We left the walled city of Carcassone, not far from the Mediterranean Sea just north of the Spanish border. The vineyards surrounding the city were soon far behind as we drove on winding roads through oak and pine trees amid rough limestone gorges, outcroppings and crags. The sun was misty, the sky a watery pale blue, making the scenery appear ephemeral and steeped in mystery. The ruins of a fortress, Montsegur, high above us, appeared in the damp air as though it was a mirage. It was easy to picture the ghosts of the last Cathers, the 245 remaining survivors of the genocidal campaign by the Church, who were burned in a mass execution after the final campaign ended here. The site was destroyed over the years and now the nearly inaccessible and melancholy ruins of the later medieval castle stand as a memorial to intolerance and a fight to the end. In my mind I could hear the dead still keening for their lost lives and faith.
Some miles up the road, we arrived in the somnolent and isolated hamlet of Rennes Le Chateau, population 92, and no place for lunch. The history of the area is murky: first settled by Neanderthals, who were supplanted by more modern humans including Romans, Visigoths, and various medieval lords, including the Templars, until they gave way to French Royalists.
The site and its supposed history have become great fodder for conspiracy theorists and novelists since Jules Verne. But there was no wide-spread notoriety until several post-War French and Belgian writers claimed that Sauniere had discovered parchments in a hollow pillar dating from Visigothic times during his restoration that “prove” the marriage of Jesus and Mary Magdalene. But the stories faded into obscurity until the Holy Blood book hit the bestseller list in the 1980s and the BBC made a “documentary.” The documents have, of course, disappeared. Some say they vanished into the depths of the Vatican.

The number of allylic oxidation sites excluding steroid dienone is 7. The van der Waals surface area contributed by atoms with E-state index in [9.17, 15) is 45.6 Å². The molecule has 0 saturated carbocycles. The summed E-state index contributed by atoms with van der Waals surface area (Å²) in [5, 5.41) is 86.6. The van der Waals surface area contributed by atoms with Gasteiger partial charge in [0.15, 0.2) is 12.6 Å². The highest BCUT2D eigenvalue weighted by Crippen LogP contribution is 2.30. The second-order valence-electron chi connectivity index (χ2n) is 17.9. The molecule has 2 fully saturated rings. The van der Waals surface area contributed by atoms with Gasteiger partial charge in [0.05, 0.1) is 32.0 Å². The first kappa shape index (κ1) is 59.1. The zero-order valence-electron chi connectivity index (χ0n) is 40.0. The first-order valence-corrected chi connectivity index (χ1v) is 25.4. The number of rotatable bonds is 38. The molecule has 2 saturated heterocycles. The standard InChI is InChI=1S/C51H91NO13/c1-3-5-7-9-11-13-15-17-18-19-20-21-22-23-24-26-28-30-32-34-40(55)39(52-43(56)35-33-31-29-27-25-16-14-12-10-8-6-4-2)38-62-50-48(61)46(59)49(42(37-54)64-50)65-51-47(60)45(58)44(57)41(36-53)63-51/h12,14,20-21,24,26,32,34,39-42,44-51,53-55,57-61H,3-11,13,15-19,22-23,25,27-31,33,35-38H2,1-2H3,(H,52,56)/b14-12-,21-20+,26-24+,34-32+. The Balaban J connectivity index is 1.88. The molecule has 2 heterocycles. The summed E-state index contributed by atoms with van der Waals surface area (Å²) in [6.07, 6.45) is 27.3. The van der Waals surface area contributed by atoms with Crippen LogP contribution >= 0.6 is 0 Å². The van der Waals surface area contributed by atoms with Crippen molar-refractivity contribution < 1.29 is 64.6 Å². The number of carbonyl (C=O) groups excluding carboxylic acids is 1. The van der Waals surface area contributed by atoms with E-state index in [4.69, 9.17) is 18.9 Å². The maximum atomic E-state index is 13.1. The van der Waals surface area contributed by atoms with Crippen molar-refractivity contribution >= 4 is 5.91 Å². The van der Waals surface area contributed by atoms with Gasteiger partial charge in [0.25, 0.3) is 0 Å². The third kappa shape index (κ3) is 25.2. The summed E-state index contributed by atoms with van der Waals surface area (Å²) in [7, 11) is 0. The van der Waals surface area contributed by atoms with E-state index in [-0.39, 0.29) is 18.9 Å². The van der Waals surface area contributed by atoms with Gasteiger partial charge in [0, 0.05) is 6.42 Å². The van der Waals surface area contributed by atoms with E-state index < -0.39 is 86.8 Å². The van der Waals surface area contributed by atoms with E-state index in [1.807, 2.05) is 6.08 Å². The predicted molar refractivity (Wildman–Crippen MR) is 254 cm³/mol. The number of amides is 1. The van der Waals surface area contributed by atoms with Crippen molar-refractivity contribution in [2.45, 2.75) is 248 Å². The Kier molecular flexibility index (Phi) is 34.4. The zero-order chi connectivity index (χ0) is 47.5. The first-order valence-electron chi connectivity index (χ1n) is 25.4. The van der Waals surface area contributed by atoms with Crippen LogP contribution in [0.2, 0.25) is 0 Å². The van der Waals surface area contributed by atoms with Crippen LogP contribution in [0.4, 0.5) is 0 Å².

The “facts” have become a cottage industry with thousands of visitors now stopping at the church feed their fantasies and to fuel the local tourist trade. Books, websites, Youtube videos and podcasts abound for curiosity seekers and those who are die-hard believers. One commentator said it was the French equivalent of Roswell or Loch Ness. Others mention Atlantis.
We drove to the top of the hill, the location of the curious church dedicated to St. Mary Magdalene. In keeping with that part of the world, its history is murky. When a new parish priest, Berenger Sauniere, was assigned to the church in 1885, he began to restore and radically change the church which originally dated from the 8th century, rebuilt in the Romanesque style in the 10th or 11th century. Sauniere seems to have had a shady background both in his adherence to dogma and wealth from unknown sources. He spent great sums of money on the church, a tower for his library and a large villa with extensive grounds.